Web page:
Have you been invited to interview for a new freelance role? Awesome!
But now, the nerves begin to kick in…
Landing a new freelance job can be incredibly rewarding. As a freelancer you get to earn more money doing what you love, and when you find a client that you just click with, it can make your working life an absolute pleasure.
But first, you have to wow your way through the interview.
And interviewing doesn’t come easily to everyone. I’ve had many freelance jobs over the years and that’s partly because I do well in interviews. It’s a very natural environment for me, and in this article I’m going to share with you my top freelance interview tips to help you land that role of your dreams! 🤩
21 Interview Tips for New Freelancers
Feel completely ready to smash your next freelance interview with these 21 tips for getting prepared.
#1 Have a pitch
I know, I know: nobody likes to sell.
But pitching doesn’t have to be a sales pitch. In fact, in my very humble opinion it shouldn’t be a sales pitch, especially in a freelance interview.
Instead, think of a pitch as a way of telling somebody what you’re all about, quickly.
In an interview it can be easy to lose your train of thought and start waffling. You’ll go off-topic and the interviewers will tune out. Avoid this.
By preparing an interview pitch you can focus on the important points and avoid the filler. Let’s take a couple of examples, when asked “tell me about yourself”…
“I started building websites in the early 2000s and… umm.. I got a few freelance clients at the time, one of them was my friend’s dad who ran a computer shop… …. but before that I made a website to showcase my 3D graphics artwork.. erm. and then five years later I went to uni to study web design and then I got a job doing mailshots for a stationery company but it was a bit boring and then…”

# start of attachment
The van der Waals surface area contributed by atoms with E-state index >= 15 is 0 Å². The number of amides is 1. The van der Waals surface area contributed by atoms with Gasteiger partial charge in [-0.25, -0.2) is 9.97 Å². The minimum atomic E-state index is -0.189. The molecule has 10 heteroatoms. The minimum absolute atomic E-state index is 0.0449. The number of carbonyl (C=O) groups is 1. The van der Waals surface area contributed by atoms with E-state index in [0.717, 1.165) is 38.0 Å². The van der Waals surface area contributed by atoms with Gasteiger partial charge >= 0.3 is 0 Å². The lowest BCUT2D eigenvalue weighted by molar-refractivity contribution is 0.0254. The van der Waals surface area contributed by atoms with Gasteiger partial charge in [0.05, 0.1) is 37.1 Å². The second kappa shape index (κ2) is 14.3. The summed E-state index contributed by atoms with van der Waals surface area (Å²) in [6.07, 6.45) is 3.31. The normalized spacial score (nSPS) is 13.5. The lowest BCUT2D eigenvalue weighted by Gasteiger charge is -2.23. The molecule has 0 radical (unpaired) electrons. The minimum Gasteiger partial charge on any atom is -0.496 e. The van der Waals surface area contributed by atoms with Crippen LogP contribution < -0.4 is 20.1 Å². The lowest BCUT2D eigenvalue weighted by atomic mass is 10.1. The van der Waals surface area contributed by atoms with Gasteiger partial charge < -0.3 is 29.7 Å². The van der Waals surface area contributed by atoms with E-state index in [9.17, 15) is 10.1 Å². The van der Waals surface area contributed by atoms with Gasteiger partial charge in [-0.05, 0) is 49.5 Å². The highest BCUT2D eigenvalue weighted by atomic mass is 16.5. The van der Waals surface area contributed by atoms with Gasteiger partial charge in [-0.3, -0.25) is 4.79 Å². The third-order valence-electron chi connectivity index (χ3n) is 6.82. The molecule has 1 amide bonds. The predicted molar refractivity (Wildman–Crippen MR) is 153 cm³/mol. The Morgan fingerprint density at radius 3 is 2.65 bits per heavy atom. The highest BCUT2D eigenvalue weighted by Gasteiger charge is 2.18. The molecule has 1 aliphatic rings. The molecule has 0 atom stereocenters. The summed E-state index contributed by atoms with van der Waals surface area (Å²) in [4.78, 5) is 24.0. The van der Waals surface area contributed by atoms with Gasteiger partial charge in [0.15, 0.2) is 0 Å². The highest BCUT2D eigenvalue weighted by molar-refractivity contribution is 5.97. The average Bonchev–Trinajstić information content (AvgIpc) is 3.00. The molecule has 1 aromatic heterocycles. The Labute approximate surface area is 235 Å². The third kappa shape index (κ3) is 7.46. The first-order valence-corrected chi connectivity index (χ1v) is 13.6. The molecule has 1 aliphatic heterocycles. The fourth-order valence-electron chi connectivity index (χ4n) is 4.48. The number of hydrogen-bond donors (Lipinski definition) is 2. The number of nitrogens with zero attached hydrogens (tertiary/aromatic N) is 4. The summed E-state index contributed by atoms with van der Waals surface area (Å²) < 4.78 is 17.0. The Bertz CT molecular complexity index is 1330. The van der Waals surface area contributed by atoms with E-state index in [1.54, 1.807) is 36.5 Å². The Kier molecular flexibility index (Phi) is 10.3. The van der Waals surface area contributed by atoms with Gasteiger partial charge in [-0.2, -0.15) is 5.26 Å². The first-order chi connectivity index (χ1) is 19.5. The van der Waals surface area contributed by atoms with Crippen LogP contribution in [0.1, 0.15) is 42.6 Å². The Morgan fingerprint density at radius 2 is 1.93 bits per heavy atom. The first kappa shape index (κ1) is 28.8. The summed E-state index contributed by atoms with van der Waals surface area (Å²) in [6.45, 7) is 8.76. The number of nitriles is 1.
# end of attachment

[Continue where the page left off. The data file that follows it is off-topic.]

That was a brief rundown of my personal history but I only managed to get up to 2007 before even I was falling asleep. It was all over the place and full of filler words (“umm”, “erm”). A pitch enables you to be succinct and interesting. Here’s a better example:
“I started out building websites for fun in the early 2000s. One of my first sites was for a band, which was a great experience because I was really into the local music scene. I studied web design at uni and have freelanced for a number of agencies over the past 10 years, during which time I’ve learned a lot about both the tech and commercial side of website development. What drew me to this role was…”
Obviously you would tailor your pitch to the people and opportunity in front of you, but in the second example I skipped over most of my history, demonstrated my value (commercial awareness) and then brought it right back to the role in question.
When you prepare for a freelance interview, take the time to rehearse a pitch to quickly tell the interviewers about yourself without blabbing on.
Or, be super honest like Emma Bostian…
#2 Prepare for common interview questions
How do you answer “why should we hire you?”
Do you recoil when asked what “strengths” make you stand out above other freelancers?
These questions shouldn’t faze you! 📣
In my experience, these cliched questions rarely get asked, but when they do, you’d better be prepared to answer them.
Why should they hire you?
It might sound like a dumb question. I mean, you’ve gotten this far, right?
You might be tempted to start thinking about how other’s would respond. After all, they’re asking why they should hire you over other freelancers.